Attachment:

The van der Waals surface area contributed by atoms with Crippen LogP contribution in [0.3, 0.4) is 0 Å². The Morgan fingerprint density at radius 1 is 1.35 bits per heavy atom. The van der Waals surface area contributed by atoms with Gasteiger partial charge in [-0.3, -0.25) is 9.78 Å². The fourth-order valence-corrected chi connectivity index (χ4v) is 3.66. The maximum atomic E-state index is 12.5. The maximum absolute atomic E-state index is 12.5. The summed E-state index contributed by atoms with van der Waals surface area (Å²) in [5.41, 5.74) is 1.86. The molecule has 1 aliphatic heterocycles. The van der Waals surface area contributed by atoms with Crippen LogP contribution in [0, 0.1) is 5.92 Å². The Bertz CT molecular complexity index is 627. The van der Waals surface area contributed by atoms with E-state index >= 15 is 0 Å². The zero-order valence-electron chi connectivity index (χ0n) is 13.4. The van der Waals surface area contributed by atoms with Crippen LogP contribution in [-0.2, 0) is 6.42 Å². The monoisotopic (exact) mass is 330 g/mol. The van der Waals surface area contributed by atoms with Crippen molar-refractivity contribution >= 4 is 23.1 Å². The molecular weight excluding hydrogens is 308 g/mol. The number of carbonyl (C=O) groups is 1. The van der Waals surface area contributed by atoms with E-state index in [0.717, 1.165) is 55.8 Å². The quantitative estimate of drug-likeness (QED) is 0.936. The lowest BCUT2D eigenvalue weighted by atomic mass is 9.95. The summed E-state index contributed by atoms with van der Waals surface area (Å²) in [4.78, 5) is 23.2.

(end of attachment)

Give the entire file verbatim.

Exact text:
The van der Waals surface area contributed by atoms with Crippen LogP contribution in [0.3, 0.4) is 0 Å². The Morgan fingerprint density at radius 1 is 1.35 bits per heavy atom. The van der Waals surface area contributed by atoms with Gasteiger partial charge in [-0.3, -0.25) is 9.78 Å². The fourth-order valence-corrected chi connectivity index (χ4v) is 3.66. The maximum atomic E-state index is 12.5. The maximum absolute atomic E-state index is 12.5. The summed E-state index contributed by atoms with van der Waals surface area (Å²) in [5.41, 5.74) is 1.86. The molecule has 1 aliphatic heterocycles. The van der Waals surface area contributed by atoms with Crippen LogP contribution in [0, 0.1) is 5.92 Å². The Bertz CT molecular complexity index is 627. The van der Waals surface area contributed by atoms with E-state index >= 15 is 0 Å². The zero-order valence-electron chi connectivity index (χ0n) is 13.4. The van der Waals surface area contributed by atoms with Crippen LogP contribution in [-0.2, 0) is 6.42 Å². The monoisotopic (exact) mass is 330 g/mol. The van der Waals surface area contributed by atoms with Crippen molar-refractivity contribution >= 4 is 23.1 Å². The molecular weight excluding hydrogens is 308 g/mol. The number of carbonyl (C=O) groups is 1. The van der Waals surface area contributed by atoms with E-state index in [0.717, 1.165) is 55.8 Å². The quantitative estimate of drug-likeness (QED) is 0.936. The lowest BCUT2D eigenvalue weighted by atomic mass is 9.95. The summed E-state index contributed by atoms with van der Waals surface area (Å²) in [4.78, 5) is 23.2.